As coaches, we preach the importance of creativity in our players and encourage them to try new things and bring their personality to the game. But are we practicing what we preach and bringing a level of creativity to our coaching?
Whether it be at the youth level or in the professional setting, the modern coach needs to be creative both off and on the floor to create a “point of difference” for their athletes and teams.
What is creative coaching? In a recent Zoom conversation with the Basketball Australia Emerging Coaches Initiative cohort, the coaches spoke about what it means to be a “creative coach”. Some elements of the conversation included –
- Practice organisation
- Game planning
- In-game coaching
- Courageous decision making
“When is the last time, you did something for the first time,” Melbourne Football Club CEO Gary Pert defining innovation.
The leading coaches globally are innovators. In recent years, the NBA has been one of the most innovative coaching environments in world sport, from Mike D’Antoni’s “seven seconds or less” and “micro-ball”, to Nick Nurse using “box and one” and “triangle and two” to Erik Spoelstra’s “forwards out” zone in the 2020 championship series.
While some may see this sort of innovation as a gimmick or trend, it demonstrates the ability and willingness of these coaches to be innovative and to try different things in the most pressure environments.
Gary Pert’s definition of innovation via question is a great “self-assessment” tool for coaches on how creative they are being in their approach.
Practice Organisation –
Planning and detailed organisation is crucial to efficient and worthwhile practices. Most coaches have a template or structure as to how they plan and document practice.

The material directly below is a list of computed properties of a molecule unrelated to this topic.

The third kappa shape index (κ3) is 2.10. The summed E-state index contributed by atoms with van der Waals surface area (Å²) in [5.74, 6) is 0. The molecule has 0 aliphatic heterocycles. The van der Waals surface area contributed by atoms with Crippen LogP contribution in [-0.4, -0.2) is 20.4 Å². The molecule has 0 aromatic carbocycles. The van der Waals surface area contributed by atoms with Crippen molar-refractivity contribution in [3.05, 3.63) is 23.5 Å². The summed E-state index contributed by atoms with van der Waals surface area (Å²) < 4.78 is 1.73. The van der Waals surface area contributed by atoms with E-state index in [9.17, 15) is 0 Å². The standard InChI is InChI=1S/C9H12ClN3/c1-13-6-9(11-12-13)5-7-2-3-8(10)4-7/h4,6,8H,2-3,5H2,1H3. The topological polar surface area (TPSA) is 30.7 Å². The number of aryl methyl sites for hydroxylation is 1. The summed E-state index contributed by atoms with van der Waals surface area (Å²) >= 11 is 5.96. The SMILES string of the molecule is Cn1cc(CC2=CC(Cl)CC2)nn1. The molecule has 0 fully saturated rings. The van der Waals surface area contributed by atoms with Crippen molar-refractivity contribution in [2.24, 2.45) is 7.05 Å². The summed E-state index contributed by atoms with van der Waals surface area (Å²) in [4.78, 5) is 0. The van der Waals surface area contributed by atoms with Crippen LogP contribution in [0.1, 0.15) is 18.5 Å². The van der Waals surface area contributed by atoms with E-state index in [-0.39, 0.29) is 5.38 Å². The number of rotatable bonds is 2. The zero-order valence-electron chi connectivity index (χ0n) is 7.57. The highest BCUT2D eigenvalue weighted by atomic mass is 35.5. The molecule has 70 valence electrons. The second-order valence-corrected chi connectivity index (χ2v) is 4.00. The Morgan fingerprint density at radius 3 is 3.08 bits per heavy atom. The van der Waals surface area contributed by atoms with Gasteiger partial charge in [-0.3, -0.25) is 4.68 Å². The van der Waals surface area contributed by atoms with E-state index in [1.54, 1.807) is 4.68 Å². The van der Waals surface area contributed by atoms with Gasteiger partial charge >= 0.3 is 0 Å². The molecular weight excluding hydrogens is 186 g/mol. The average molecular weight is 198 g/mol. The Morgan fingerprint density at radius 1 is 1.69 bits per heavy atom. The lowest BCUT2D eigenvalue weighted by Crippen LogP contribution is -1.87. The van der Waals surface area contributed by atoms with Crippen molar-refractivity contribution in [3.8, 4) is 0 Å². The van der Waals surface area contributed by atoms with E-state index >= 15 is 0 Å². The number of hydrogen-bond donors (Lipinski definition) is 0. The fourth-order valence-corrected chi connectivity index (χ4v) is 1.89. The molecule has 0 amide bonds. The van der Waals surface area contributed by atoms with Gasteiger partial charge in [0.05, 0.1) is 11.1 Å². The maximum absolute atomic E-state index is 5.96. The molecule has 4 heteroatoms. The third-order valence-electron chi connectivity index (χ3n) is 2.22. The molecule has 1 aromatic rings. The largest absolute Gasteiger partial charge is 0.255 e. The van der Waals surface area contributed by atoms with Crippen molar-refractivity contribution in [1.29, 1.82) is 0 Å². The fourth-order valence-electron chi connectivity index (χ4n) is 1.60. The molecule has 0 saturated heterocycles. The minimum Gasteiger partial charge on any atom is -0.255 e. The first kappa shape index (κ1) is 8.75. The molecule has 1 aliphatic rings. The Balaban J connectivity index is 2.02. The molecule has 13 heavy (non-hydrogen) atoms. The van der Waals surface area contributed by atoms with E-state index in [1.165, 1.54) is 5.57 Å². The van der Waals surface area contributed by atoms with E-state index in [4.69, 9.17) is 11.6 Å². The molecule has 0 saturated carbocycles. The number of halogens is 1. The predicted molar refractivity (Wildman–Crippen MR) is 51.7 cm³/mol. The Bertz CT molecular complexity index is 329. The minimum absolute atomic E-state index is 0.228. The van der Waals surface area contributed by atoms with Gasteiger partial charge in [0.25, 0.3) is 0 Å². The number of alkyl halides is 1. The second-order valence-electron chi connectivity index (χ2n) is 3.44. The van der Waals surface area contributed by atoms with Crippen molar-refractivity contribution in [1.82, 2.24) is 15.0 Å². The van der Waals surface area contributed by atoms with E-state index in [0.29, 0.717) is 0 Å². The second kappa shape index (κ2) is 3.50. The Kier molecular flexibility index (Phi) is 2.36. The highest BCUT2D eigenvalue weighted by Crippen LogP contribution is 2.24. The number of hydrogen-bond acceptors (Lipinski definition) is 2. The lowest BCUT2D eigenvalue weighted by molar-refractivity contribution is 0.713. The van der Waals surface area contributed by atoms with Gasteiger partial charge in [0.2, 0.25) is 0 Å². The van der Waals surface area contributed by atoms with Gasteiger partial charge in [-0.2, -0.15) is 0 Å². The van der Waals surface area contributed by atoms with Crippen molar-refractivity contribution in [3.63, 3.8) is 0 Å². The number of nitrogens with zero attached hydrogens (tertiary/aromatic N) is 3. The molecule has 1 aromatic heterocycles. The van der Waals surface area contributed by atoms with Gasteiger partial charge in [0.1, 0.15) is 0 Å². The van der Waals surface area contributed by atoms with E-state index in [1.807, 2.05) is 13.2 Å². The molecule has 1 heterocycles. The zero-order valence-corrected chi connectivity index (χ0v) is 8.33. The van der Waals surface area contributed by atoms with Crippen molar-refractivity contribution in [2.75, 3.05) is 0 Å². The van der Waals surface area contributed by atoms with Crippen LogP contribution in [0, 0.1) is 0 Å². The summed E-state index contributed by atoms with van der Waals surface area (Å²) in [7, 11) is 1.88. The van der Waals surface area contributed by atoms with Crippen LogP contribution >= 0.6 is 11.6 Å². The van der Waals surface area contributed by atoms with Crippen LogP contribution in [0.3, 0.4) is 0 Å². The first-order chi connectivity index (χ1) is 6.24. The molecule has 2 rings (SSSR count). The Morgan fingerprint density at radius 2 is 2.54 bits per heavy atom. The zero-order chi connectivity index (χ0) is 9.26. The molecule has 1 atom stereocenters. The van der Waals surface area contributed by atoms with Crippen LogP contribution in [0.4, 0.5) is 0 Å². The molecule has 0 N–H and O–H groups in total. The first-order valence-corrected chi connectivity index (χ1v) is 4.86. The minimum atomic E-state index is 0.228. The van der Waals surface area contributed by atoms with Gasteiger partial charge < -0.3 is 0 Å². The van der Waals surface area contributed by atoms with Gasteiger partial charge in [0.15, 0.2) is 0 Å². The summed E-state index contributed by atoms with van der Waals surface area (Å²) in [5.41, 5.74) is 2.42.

These sort of templates and structures are important; but can also lead to “template-thinking”. Template-thinking can bring a “sameness” to practice and may lead to lack of creativity or innovation.
Spend some time in thought about how you can bring a level of creativity to practice, how you can guide the learning through more exploration. Add elements to current drills to provide change and think about what constraints can be implemented to help athletes discover solutions.
Build in some random change to your practice planning. Do you always scrimmage at the end of practice? Why? Talk to your assistant coaches about their thoughts of how to be creative in the planning, without losing function or efficiency.
What is your coaching language? Do your players and staff know and understand your language?
Your coaching language should be creative and descriptive. Use terms, phrases or coaching cues to paint a picture and describe the action and outcomes you are looking at.
Don’t be afraid to incorporate new terminology or language if you believe it will add value to how the players learn and react. Often, we worry about young athletes being confused by different terms; young people have a more heightened ability to adapt to different settings and communication than we as coaches give them credit for.
Game Planning –
Game planning is more than scouting. The scout is primarily about the opponent, the game plan is your approach and strategies for an individual opponent.
Being creative in the game planning requires some bravery. Sometimes a creative game plan requires the coach and players to leave their collective comfort zone and comes with an element of risk.
Creative game planning isn’t always about a box and one or a new ATO or set play. It can be linked to rotations, line-ups or tempo and can be quite nuanced. What is your “Plan B” and do you have an ace up the sleeve as part your game planning.
In-game adjustments –
Consider your “policies” around in game coaching –
- Two for one opportunities
- Fouling 3 points up on last possession
- Foul situation substitution
- Use of time-outs
- Changing defences
How flexible are with you the above aspects? Are you creative in your approach or do have strict philosophies around them?
Courageous Decision Making –
The creative coach is brave in their decision making. There can be no significant reward without an element of risk and some areas that will require coaching courage are –
- At the selection table
Thanks to the coaches from the BA Emerging Coach Initiative for their input into some of the themes and concepts from this article.